This sense of “responsibility” guides McKinnie’s work. She also talked about the obligation she has to forgive the formerly incarcerated because, as she explained, “It takes no time to forgive when you’re a Christian. Your Savior forgives you. Who are you to not forgive?”
The faith component of Fresh Start, Graves explained, is crucial: “There’s an obligation, we think, for the faith-based communities to reach out to those coming home. They can help with the transition as well— not just with spiritual guidance, but also with providing that moral foundation.”
Donald Morris, an employee at Fresh Start, got involved because of his religious community; his father is a pastor who has long worked with the program. But Morris’s involvement with Fresh Start is especially significant for more deeply personal reasons. He, too, was once in prison; he can relate to the men who walk through Fresh Start’s doors, the men he now assists in the reentry process.
“I connect on the personal level. I have been homeless at one point. I know what it means to get out of jail and be told to go one place and then have them send you to another which then sends you to another which makes you want to go back to what your old ways was…I know what that struggle feels like,” Morris tells the Politic.
Morris is open about his past with the men he helps. He said it allows them to relax, trust him, and open up about their pasts.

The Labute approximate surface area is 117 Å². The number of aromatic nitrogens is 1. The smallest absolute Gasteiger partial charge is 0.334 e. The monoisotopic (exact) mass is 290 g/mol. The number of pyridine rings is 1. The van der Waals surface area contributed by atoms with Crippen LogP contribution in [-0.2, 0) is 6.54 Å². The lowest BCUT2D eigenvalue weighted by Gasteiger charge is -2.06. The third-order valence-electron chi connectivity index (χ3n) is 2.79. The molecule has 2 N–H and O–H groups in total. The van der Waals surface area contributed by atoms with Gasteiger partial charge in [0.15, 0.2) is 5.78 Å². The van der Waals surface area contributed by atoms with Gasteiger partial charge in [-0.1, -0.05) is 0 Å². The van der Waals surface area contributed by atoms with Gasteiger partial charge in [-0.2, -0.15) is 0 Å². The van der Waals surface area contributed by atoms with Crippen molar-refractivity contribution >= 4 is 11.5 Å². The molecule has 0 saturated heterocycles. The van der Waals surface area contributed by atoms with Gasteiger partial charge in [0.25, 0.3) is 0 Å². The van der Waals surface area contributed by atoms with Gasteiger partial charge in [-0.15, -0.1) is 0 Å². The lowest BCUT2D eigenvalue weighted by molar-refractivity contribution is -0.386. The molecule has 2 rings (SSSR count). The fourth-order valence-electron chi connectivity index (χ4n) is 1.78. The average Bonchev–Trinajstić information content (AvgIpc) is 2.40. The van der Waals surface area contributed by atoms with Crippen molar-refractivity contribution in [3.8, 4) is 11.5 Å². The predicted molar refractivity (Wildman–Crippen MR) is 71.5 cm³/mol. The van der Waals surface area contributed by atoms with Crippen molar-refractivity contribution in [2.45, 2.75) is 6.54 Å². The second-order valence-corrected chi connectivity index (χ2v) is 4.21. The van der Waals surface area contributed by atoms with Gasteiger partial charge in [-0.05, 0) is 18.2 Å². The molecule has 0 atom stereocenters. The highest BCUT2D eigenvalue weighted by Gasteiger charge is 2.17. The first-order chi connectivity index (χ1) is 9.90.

Graves said of the Fresh Start team, “We’re very fortunate here we have a good balance of people who have been there, done that.” He believes that the diversity of the staff, a group of individuals who come from New Haven and know many of the men who walk through the office doors from their youth, makes Fresh Start unique.
This familiarity makes the office comfortable for all who enter: “No matter who comes through that door, we try to create an environment where folks feel welcome. Because that’s not the case everywhere they go. And they’ll tell you that. Even in this building, they would tell you that people don’t make them feel welcome.”
Some individuals make appointments before visiting the office, but most just wander in. Graves explained, “Sometimes they need a place to talk. We’re not therapists here, we’re not trained, but we have ears, we listen. Sometimes we have to give people tough love. Because people need that encouragement.”
Fresh Start is more than a government program that helps returning citizens navigate bureaucracy and find employment. It provides hope in a society that continues to punish formerly incarcerated men and women long after they have served their time. Graves concluded, “What drives us is the desire to provide help and hope, and try to guide folks through a system that can be challenging every step of the way.”
King is proof of Fresh Start’s success: “They changed my life. Now, I’m happy with myself. I’m happy that I’m moving along, doing something. Fresh Start showed me the way.”